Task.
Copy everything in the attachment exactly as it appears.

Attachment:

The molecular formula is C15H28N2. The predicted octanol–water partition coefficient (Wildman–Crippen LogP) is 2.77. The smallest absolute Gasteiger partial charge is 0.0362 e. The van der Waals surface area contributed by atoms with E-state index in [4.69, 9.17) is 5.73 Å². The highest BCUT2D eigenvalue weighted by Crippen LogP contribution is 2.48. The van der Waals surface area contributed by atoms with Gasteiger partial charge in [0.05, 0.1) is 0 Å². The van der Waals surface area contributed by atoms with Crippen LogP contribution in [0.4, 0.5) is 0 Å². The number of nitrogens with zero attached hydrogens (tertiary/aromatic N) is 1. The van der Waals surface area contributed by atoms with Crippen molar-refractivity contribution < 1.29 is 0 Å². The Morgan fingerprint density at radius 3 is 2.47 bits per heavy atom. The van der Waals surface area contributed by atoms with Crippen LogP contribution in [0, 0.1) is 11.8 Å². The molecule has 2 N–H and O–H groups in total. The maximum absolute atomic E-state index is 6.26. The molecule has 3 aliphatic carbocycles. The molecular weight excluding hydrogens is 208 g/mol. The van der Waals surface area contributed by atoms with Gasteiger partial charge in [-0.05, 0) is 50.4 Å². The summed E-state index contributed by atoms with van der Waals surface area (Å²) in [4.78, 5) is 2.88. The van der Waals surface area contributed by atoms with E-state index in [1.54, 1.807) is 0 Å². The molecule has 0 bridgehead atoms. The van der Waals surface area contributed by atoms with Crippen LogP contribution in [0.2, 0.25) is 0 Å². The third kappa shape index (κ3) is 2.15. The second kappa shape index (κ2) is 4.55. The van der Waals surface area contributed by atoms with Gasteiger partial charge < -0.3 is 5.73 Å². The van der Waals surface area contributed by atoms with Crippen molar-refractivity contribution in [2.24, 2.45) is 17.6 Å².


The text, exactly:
The molecular formula is C15H28N2. The predicted octanol–water partition coefficient (Wildman–Crippen LogP) is 2.77. The smallest absolute Gasteiger partial charge is 0.0362 e. The van der Waals surface area contributed by atoms with E-state index in [4.69, 9.17) is 5.73 Å². The highest BCUT2D eigenvalue weighted by Crippen LogP contribution is 2.48. The van der Waals surface area contributed by atoms with Gasteiger partial charge in [0.05, 0.1) is 0 Å². The van der Waals surface area contributed by atoms with Crippen LogP contribution in [0.4, 0.5) is 0 Å². The number of nitrogens with zero attached hydrogens (tertiary/aromatic N) is 1. The van der Waals surface area contributed by atoms with Crippen molar-refractivity contribution < 1.29 is 0 Å². The Morgan fingerprint density at radius 3 is 2.47 bits per heavy atom. The van der Waals surface area contributed by atoms with Crippen LogP contribution in [0, 0.1) is 11.8 Å². The molecule has 2 N–H and O–H groups in total. The maximum absolute atomic E-state index is 6.26. The molecule has 3 aliphatic carbocycles. The molecular weight excluding hydrogens is 208 g/mol. The van der Waals surface area contributed by atoms with Gasteiger partial charge in [-0.05, 0) is 50.4 Å². The summed E-state index contributed by atoms with van der Waals surface area (Å²) in [4.78, 5) is 2.88. The van der Waals surface area contributed by atoms with E-state index in [1.54, 1.807) is 0 Å². The molecule has 0 bridgehead atoms. The van der Waals surface area contributed by atoms with Crippen LogP contribution in [0.2, 0.25) is 0 Å². The third kappa shape index (κ3) is 2.15. The second kappa shape index (κ2) is 4.55. The van der Waals surface area contributed by atoms with Gasteiger partial charge < -0.3 is 5.73 Å². The van der Waals surface area contributed by atoms with Crippen molar-refractivity contribution in [2.24, 2.45) is 17.6 Å².